The Telegraph, January 9, 2012
Researchers from Cambridge University who examined variations in the Earth's orbit and global climate patterns calculated that the next ice age should begin within the next 1,500 years.
But the impact of carbon dioxide emissions on the environment means that the global freeze which should be on its way will not be able to take hold, they said.
The period between the end of an ice age and the beginning of the next is typically about 11,000 years due to a natural cycle related to the Earth's orbit.
The temperate stretch in between global freezes can be longer or shorter depending on a number of factors, but with the last ice age having ended 11,600 years ago the arrival of another already appears overdue.
The onset of an ice age is triggered by small changes in the Earth’s orbit including the rotation of its axis and the extent to which it is inclined, which change gradually according to a cycle lasting tens of thousands of years.
It is unclear exactly how these factors influence the climate but the early seeds of change are followed by rising levels of carbon dioxide in the atmosphere as the planet warms up, and by the absorption of the gas by the sea as the Earth cools and ice sheets form.
By comparing current conditions with a similar period between ice ages 780,000 years ago, the researchers estimated that glacial inception – an early sign of an imminent ice age - should start in the near future.
Extreme swings in temperature between Greenland and Antarctica suggest that this process is beginning, they said.
But despite the impact of the Earth’s natural cycle, an ice age would only be able to begin if the concentration of carbon dioxide in the atmosphere were to fall from 390 parts per million (ppm) to 240ppm or lower, according to the study published in the Nature Geoscience journal.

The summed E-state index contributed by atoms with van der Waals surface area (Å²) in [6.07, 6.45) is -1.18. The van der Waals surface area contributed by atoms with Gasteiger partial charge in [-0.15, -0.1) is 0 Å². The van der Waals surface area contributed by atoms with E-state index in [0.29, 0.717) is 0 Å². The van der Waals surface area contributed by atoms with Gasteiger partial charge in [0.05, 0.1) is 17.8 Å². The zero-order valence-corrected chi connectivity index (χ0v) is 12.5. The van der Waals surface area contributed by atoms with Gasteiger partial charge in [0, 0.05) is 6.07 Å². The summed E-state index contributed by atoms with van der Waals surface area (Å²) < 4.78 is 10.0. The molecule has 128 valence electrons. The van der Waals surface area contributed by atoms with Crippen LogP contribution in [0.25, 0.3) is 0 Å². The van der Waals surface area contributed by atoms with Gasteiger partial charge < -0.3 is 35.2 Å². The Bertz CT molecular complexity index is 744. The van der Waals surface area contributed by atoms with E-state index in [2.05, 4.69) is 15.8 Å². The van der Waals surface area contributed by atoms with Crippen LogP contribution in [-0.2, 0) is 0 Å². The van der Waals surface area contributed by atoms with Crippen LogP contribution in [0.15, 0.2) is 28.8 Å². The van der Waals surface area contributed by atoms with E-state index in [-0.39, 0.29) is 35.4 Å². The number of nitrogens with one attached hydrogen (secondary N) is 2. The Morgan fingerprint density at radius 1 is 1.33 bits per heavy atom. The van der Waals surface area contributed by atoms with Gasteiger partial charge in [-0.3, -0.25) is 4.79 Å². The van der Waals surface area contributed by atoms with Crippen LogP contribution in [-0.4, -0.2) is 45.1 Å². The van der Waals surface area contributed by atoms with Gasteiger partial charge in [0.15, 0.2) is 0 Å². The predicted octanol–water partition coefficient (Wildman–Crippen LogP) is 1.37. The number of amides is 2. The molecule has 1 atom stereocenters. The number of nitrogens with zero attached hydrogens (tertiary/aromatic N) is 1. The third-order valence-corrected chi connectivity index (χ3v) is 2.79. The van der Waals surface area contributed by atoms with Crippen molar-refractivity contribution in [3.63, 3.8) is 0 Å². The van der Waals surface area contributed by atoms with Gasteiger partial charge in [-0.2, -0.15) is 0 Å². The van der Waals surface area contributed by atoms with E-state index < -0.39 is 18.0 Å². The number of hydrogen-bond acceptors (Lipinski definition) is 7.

Separate research has shown that even if we cut our carbon emissions instantly, concentrations in our atmosphere would remain artificially high for the next 1,000 years.
Dr Luke Skinner, who led the new study with colleagues from University College London, the University of Florida and Bergen University in Norway, said: “From 8,000 years ago, as human civilisation flourished, CO2 reversed its initial downward trend and drifted upwards, accelerating sharply with the industrial revolution.
“Although the contribution of human activities to the pre-industrial drift in CO2 remains debated, our work suggests that natural insolation (solar radiation) will not be cancelling the impacts of man-made global warming.”
The Global Warming Policy Foundation said the study demonstrated that man-made carbon dioxide emissions were preventing a "global disaster".
The think tank, set up by Lord Lawson, cited a controversial theory proposed by Sir Fred Hoyle and Professor Chandra Wickramasinghe in 1999 which said we "must look to a sustained greenhouse effect to maintain the present advantageous world climate."
Dr Skinner told the BBC such an argument would be "missing the point" that man-made climate change will heat the planet much more than current temperatures, and that failing to slow the rate of carbon emissions could have "huge consequences."